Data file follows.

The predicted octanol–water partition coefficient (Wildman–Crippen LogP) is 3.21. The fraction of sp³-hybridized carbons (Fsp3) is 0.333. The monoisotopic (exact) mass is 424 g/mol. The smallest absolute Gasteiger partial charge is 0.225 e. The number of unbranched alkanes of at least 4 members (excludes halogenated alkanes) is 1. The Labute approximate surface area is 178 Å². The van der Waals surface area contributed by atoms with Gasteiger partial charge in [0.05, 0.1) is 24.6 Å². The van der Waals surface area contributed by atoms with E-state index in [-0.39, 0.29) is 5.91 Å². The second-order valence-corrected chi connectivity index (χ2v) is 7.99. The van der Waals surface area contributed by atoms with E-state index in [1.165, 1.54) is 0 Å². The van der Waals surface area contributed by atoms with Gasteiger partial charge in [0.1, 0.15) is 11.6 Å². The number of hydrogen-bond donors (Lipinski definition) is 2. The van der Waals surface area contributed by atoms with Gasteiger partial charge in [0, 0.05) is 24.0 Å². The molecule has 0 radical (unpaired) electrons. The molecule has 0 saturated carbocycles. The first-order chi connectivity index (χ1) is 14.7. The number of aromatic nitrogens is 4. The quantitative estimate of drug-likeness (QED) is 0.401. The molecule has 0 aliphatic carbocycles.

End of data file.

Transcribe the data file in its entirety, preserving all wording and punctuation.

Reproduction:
The predicted octanol–water partition coefficient (Wildman–Crippen LogP) is 3.21. The fraction of sp³-hybridized carbons (Fsp3) is 0.333. The monoisotopic (exact) mass is 424 g/mol. The smallest absolute Gasteiger partial charge is 0.225 e. The number of unbranched alkanes of at least 4 members (excludes halogenated alkanes) is 1. The Labute approximate surface area is 178 Å². The van der Waals surface area contributed by atoms with Gasteiger partial charge in [0.05, 0.1) is 24.6 Å². The van der Waals surface area contributed by atoms with E-state index in [-0.39, 0.29) is 5.91 Å². The second-order valence-corrected chi connectivity index (χ2v) is 7.99. The van der Waals surface area contributed by atoms with E-state index in [1.165, 1.54) is 0 Å². The van der Waals surface area contributed by atoms with Gasteiger partial charge in [0.1, 0.15) is 11.6 Å². The number of hydrogen-bond donors (Lipinski definition) is 2. The van der Waals surface area contributed by atoms with Gasteiger partial charge in [0, 0.05) is 24.0 Å². The molecule has 0 radical (unpaired) electrons. The molecule has 0 saturated carbocycles. The first-order chi connectivity index (χ1) is 14.7. The number of aromatic nitrogens is 4. The quantitative estimate of drug-likeness (QED) is 0.401. The molecule has 0 aliphatic carbocycles.